Action and setting? Due to personal bias, I preferred the setting of the previous book, but in the action stakes, Greaney blows the excellent Gunmetal Gray out of the water. From the open chapter’s gun battles through a real life Paris Apartment complex, to an ambush on a Damascus highway, an infiltration of one of the most heavily guarded love nests on earth worthy of the Japanese ninjas of old, and even a highly realistic yet blistering car chase through central Damascus, readers will have the time of their lives watching Gentry go up against the odds and only until the end, keep beating them without getting a single scratch. The backdrops on which all this takes place are fully realized as well. While it is increasingly difficult to make Middle Eastern settings interesting with the weariness of the War on Terror, it is clear the author did his homework on war – torn Syria. From all the little details like a trendy real-life bar where Gentry gets into a fun scrap, to the Syrian Presidential Palace, and its monstrous geometric designs, “Agent in Place”, does the old school novelist trick of taking us to places readers will never see or experience. In this case, that trick carries some emotional weight, as like the Mediterranean Levanter Wind, some of the locations in the story are being blown away, like dust or ashes in a breeze.

    Research? Top notch as usual. Greaney’s original strength as a writer was the level of real-world detail he brought into the narrative and “Agent in Place,” is a masterclass in putting the fact in fiction, the right way. From the combat tactics and variables, such as Gentry’s avoidance of Gucci, modern hardware in favour of simple, practical weapons like the silenced Glock 19, a bench - made knife and a bog standard AK47, to pursuit driving tactics that one actually needs to apply in a real car chase rather than rely on James Bond movies, we even get a highlight in the form of long range sniping and how heavy calibre bullets actually behave when fired from across a whole town. Greaney also gives us a look at the contemporary underworld of Europe and how the banking sector of a major European Power once again has been able to make a tidy sum from the bloodshed of the Syrian Civil War, like how their forefathers once did in WW2. International crime, espionage and terror has gotten even more convoluted and crazy since the last century and the world of the Gray Man accurately reflects such changes.

    Finally, the author gives us a crash course on the Syrian Civil War and shows us some things that haven’t been reported in the news…. namely how the Levanter has managed to blow through his country like a tornado. From the Sunni militias who decided to throw their lot in with their Alawite Boss rather than skin him alive for the delight of the rebel forces, to a special ordinance that created instant de – facto war lords who divided and conquered the country back for the house of Assad, Agent In Place shows the real life costs of the Levanter’s opportunism and betrayals and how they totally destroyed Syria, one of the oldest nations on earth.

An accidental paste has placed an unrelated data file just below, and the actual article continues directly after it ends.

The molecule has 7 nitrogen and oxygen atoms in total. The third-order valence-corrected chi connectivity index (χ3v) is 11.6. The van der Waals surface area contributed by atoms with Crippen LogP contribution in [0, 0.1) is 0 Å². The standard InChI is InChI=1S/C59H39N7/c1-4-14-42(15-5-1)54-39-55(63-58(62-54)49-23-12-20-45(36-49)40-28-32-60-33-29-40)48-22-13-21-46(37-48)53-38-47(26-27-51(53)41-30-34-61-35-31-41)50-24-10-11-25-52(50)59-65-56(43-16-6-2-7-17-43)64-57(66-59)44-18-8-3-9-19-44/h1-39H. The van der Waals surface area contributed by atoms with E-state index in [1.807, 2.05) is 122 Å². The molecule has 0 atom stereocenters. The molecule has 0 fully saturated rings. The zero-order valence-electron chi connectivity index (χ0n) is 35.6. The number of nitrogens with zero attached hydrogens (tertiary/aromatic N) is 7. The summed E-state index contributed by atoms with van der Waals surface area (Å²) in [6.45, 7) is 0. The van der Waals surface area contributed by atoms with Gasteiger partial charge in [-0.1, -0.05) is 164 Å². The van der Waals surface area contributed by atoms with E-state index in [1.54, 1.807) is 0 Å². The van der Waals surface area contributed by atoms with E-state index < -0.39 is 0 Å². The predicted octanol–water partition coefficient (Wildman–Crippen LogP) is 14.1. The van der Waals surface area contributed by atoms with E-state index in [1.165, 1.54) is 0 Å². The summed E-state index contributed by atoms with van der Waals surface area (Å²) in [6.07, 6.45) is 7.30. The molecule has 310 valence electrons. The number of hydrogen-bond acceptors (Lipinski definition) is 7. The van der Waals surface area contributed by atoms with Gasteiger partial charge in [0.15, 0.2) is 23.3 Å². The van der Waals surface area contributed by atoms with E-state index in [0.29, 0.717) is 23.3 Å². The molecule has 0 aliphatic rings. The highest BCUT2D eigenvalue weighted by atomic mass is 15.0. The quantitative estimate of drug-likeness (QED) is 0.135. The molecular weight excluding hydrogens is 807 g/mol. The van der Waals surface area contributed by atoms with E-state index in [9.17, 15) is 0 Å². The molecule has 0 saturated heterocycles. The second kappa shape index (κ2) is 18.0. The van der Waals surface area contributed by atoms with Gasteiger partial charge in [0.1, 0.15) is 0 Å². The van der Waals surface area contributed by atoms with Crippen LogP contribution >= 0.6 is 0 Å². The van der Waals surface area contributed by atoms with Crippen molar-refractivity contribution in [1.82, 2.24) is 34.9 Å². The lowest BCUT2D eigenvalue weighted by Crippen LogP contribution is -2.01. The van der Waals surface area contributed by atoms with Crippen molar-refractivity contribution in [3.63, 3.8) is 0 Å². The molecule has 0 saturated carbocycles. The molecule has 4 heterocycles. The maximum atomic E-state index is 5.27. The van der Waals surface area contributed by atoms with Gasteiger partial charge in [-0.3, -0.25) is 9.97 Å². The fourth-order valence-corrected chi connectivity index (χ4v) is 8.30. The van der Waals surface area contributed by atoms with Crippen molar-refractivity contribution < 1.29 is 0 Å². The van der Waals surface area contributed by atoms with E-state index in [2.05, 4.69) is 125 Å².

Characters? Quite a few standouts this time around but for brevity’s sake, I shall focus on four. First, Courtland Gentry. Gentry in this story has an interesting character arc of sorts, one that is self-serving but noble in a strange way. After book 7 where he got rudely reacquainted with the dubious nature of the work he had once done as a government employee, in this story we start with him trying to find a job that will boot his spirits and reaffirm his idealism, a morally righteous mission that will be achieved for his own damn satisfaction, rather than that of his new handler in Langley whom he grew to hate after their first run together. He gets more than he bargained for, finding himself agreeing to an ultimate high-risk proposition which would kill any ordinary soldier or intelligence officer after a week.

    But then again, Gentry is not an ordinary soldier, nor is he an intelligence officer. The Gray Man is on outstanding form in this story, at the peak of his powers in contrast to books 1 – 6 where he was barely making it out alive. For much of the story, he is able to outfox his pursuers and improvise far more smoothly when things start to go wrong as they always do with Gentry’s bad luck. It is only near the end where he’s tripped up, not by his own moral goodness getting in the way, but by simple bad luck that not even the best plan could see coming. But of course, Gentry is much too badass to be killed by simple bad luck. The climactic scene where the answer to the in-media res prologue is given will make you cheer at its cathartic payoff where the bodies hit the floor even when Courtland doesn’t have a gun.

    Next, we have Sebastian Drexler. Drexler is probably my favourite character in the book, as he is a modern take on the 1980s Eurotrash bad guy. Of all the people in this story, he could be considered the true Levanter of “Agent In Place”, even more so than the actual Levanter that Gentry is hunting down. A Swiss Spy, born in the French side of the small, but influential nation, Drexler decided to relive the best traditions of his people. He became a mercenary, a boutique gun for hire amongst Europe’s more snobbish Corporate tycoons and later the not so snobbish dictators of the Third World. Forced into exile in Syria, Drexler starts the story with his career and life on the line. With Gentry ruining one of his plans, Drexler realizes that his current client is going to kill him if there is one more failure and so begins to make his exit plans, on the corpses of several innocent civilians and a baby boy if need be.